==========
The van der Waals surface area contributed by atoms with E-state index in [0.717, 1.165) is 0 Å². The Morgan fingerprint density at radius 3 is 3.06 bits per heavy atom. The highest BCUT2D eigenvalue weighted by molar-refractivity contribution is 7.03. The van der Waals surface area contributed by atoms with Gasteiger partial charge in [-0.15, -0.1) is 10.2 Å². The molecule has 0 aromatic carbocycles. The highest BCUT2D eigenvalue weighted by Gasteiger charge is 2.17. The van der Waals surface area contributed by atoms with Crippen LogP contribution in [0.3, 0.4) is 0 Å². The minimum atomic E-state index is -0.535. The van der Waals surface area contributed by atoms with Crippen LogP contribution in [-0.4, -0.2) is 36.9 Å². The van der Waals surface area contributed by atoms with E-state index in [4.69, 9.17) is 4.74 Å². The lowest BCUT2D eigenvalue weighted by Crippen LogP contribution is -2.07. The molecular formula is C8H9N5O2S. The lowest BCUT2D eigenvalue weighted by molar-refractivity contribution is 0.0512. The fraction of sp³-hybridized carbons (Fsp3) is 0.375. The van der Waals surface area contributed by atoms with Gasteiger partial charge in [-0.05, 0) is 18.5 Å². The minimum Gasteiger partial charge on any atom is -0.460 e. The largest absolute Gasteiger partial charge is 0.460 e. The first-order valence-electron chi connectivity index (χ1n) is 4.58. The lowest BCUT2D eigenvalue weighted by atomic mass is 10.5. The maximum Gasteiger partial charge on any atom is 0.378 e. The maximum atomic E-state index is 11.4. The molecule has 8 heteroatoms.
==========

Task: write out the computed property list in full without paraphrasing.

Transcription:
The van der Waals surface area contributed by atoms with E-state index in [0.717, 1.165) is 0 Å². The Morgan fingerprint density at radius 3 is 3.06 bits per heavy atom. The highest BCUT2D eigenvalue weighted by molar-refractivity contribution is 7.03. The van der Waals surface area contributed by atoms with Gasteiger partial charge in [-0.15, -0.1) is 10.2 Å². The molecule has 0 aromatic carbocycles. The highest BCUT2D eigenvalue weighted by Gasteiger charge is 2.17. The van der Waals surface area contributed by atoms with Crippen LogP contribution in [0.3, 0.4) is 0 Å². The minimum atomic E-state index is -0.535. The van der Waals surface area contributed by atoms with Crippen LogP contribution in [-0.4, -0.2) is 36.9 Å². The van der Waals surface area contributed by atoms with E-state index in [4.69, 9.17) is 4.74 Å². The lowest BCUT2D eigenvalue weighted by Crippen LogP contribution is -2.07. The molecular formula is C8H9N5O2S. The lowest BCUT2D eigenvalue weighted by molar-refractivity contribution is 0.0512. The fraction of sp³-hybridized carbons (Fsp3) is 0.375. The van der Waals surface area contributed by atoms with Gasteiger partial charge in [-0.05, 0) is 18.5 Å². The minimum Gasteiger partial charge on any atom is -0.460 e. The largest absolute Gasteiger partial charge is 0.460 e. The first-order valence-electron chi connectivity index (χ1n) is 4.58. The lowest BCUT2D eigenvalue weighted by atomic mass is 10.5. The maximum Gasteiger partial charge on any atom is 0.378 e. The maximum atomic E-state index is 11.4. The molecule has 8 heteroatoms.